The House on Wednesday night unanimously rejected an alternative budget proposal based on President Obama's 2013 budget plan, dispatching it in a 0-414 rout.
The vote came just hours after the White House cast the pending vote as a political "gimmick," an apparent attempt to downplay what many expected to be an ugly-looking vote for the White House.
White House officials said Rep. Mick Mulvaney (R-S.C.), the sponsor of the alternative, was using Obama's top-line spending and revenue numbers as a budget proposal, without any specifics. On the House floor, Budget Committee Ranking Member Chris Van Hollen (D-Md.) agreed that Mulvaney's amendment was not, in fact, Obama's entire budget proposal.
"This is politics at its absolute worst: presenting something as the President's budget without the policy detail, without the explanation to the American people about what's in the President's budget," he said. "And as a result, he presents a very misleading version of what the President has asked us to do."
Mulvaney seemed to relish the idea of bringing up a proposal based on Obama's numbers, and openly wondered, tongue-in-cheek, why no Democrats sought to introduce it. He then criticized it by saying it does not foresee a balanced budget at any point in the future.
"The budget that the President offered and that is contained in this amendment never balances," he said. "It is a balanced approach to reach a never-balancing budget."
Obama's budget plans have a poor track record in Congress over the last year. In May 2011, 97 senators voted against a motion to take up his 2012 budget plan — no senator voted in favor of the motion.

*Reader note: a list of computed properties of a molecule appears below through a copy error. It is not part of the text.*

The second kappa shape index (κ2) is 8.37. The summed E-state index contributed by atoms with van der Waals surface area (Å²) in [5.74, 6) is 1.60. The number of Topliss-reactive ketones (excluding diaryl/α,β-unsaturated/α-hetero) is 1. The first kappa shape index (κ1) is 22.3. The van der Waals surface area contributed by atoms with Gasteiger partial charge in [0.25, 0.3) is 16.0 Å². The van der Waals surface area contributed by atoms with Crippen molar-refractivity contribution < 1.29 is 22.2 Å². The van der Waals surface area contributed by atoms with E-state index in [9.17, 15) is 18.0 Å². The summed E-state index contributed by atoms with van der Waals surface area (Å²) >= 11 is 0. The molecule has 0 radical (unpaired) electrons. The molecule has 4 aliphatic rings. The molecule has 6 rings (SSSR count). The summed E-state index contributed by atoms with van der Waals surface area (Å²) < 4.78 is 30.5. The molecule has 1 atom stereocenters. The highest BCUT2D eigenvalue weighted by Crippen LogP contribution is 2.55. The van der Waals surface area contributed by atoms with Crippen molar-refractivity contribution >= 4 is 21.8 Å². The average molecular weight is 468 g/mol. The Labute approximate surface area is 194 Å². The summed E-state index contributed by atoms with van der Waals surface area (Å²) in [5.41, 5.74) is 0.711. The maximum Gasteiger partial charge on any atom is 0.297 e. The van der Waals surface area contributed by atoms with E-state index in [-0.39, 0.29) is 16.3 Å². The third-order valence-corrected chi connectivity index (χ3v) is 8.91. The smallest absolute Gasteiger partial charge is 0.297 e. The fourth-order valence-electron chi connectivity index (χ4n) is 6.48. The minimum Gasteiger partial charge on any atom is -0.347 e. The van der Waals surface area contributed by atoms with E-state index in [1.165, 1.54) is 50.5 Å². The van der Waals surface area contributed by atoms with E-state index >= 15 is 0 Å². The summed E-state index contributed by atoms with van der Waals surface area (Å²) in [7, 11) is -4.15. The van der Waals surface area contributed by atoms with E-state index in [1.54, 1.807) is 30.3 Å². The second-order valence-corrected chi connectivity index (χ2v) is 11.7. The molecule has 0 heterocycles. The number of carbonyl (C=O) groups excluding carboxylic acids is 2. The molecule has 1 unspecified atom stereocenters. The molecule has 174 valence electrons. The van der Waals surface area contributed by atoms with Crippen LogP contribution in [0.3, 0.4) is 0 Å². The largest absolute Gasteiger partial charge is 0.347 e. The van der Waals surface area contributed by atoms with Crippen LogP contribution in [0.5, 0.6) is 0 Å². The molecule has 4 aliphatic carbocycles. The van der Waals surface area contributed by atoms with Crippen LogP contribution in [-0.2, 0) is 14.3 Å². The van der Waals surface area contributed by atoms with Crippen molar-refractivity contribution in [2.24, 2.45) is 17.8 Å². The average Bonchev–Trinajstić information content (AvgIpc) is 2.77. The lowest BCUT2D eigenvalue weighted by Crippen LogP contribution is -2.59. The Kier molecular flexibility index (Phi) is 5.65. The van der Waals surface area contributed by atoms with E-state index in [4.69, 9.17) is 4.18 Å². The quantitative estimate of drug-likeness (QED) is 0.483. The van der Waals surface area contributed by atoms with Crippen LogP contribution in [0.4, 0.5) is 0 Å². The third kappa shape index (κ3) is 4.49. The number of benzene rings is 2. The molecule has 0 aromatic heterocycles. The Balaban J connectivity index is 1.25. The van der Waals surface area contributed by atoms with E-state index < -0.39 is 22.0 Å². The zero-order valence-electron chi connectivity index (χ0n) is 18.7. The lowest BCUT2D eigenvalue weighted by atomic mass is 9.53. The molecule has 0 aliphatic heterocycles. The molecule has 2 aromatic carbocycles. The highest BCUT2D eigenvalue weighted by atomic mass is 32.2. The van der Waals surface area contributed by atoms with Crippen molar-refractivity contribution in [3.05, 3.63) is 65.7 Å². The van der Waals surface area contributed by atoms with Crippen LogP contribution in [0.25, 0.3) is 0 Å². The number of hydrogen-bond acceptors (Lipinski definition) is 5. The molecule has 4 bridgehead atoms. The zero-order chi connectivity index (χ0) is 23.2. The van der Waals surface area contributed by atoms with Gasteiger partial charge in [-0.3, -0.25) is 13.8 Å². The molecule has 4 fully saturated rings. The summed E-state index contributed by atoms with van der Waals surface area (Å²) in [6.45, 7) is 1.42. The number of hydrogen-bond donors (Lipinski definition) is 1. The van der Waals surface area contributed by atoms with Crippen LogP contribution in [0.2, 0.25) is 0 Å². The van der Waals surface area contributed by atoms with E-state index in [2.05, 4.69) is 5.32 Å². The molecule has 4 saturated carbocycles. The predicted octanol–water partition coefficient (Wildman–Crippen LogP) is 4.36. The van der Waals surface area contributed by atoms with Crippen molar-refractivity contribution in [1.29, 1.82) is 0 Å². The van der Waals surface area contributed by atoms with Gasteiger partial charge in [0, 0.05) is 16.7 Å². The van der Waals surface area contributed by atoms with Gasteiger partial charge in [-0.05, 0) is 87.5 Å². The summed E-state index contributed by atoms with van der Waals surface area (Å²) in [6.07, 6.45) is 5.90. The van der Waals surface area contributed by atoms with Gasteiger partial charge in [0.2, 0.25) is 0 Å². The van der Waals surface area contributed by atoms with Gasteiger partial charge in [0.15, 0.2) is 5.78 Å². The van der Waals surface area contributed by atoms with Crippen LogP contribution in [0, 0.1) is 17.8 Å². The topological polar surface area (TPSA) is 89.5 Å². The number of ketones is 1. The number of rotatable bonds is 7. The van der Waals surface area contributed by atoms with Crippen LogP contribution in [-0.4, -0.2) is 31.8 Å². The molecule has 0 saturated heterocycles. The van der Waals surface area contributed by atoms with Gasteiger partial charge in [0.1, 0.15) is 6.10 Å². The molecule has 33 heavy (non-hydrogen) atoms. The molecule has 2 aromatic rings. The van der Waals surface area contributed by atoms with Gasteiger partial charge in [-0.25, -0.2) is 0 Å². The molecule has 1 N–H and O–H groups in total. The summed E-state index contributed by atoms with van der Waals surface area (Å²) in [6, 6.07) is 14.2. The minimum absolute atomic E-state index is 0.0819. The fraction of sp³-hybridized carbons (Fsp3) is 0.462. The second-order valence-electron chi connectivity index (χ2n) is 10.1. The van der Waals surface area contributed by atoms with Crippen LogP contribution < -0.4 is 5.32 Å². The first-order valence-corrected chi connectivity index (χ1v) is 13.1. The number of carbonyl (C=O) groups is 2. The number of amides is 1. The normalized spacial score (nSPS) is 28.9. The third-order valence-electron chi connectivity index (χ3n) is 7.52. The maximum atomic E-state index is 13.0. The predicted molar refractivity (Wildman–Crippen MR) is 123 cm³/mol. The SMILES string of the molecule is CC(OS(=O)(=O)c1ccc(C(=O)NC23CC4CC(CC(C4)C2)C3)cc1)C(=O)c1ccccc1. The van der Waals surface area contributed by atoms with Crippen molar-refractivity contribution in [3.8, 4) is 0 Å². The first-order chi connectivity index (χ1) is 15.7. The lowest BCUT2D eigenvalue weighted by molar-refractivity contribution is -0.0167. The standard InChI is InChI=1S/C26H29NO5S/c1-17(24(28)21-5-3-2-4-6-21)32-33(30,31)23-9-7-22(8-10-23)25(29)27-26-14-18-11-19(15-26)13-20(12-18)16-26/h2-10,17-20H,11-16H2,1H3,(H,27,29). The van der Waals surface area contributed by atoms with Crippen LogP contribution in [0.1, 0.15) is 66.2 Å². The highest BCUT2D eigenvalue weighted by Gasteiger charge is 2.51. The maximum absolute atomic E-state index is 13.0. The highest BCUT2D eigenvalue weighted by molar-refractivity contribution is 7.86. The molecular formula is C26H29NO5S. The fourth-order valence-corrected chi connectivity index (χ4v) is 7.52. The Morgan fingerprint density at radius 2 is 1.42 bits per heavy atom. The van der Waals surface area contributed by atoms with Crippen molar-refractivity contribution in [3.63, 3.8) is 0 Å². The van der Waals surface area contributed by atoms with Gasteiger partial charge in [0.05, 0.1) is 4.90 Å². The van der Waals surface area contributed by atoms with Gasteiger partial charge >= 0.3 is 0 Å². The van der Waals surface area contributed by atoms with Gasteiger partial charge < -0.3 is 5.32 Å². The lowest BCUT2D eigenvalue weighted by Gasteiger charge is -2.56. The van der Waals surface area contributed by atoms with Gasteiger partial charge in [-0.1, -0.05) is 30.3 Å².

The House also rejected two other budget alternatives Thursday night, including the first Congress has ever considered based on the recommendations of the Bowles-Simpson deficit reduction commission. This proposal was hailed by sponsors Jim Cooper (D-Tenn.) and Steven LaTourette (R-Ohio) as the only budget alternative that members of both parties can support.
"This is the only bipartisan budget that the House of Representatives will be able to consider in this budget cycle," Cooper said. "This is the first time that a Bowles-Simpson budget has been allowed on the floor of the House or the Senate. This is an historic night, and I hope that members will appreciate this opportunity."
But the amendment was rejected in a 38-382 vote, matching predictions that it would struggle to find 100 supporters. Only 16 Republicans and 22 Democrats voted for the alternative, a strong confirmation that there is little appetite in the House for the bipartisan plan.
Before the vote, LaTourette tried to dispel what he said were several myths about how the Bowles-Simpson budget would hurt social programs. "Your pants are on fire," LaTourette said in response to these claims. "And anybody that wants to read about it, come see Mr. Cooper or I, and we will put your pants out."
House Budget Committee Chairman Paul RyanPaul Davis RyanNo time for the timid: The dual threats of progressives and Trump Juan Williams: Pelosi shows her power Cheney takes shot at Trump: 'I like Republican presidents who win re-election' MORE (R-Wis.) spoke briefly against the bill, and said that while he appreciates people bringing possible solutions to the debate, he opposed the alternative because it kept the 2010 healthcare law in place, and would result in just a few trillion dollars worth of deficit reduction over the next decade, most of which comes from tax increases.
"I just don't like the substance of it," Ryan said.
Also Wednesday night, the House rejected a budget proposal from the Congressional Black Caucus (CBC), which Republicans argued would spend far more money than the federal government has available. Members rejected the CBC alternative by a 107-314 vote, about the same as last year's 103-303 vote on the CBC alternative.
The House will consider several other budget alternatives Thursday, before passing the plan put forward by Ryan.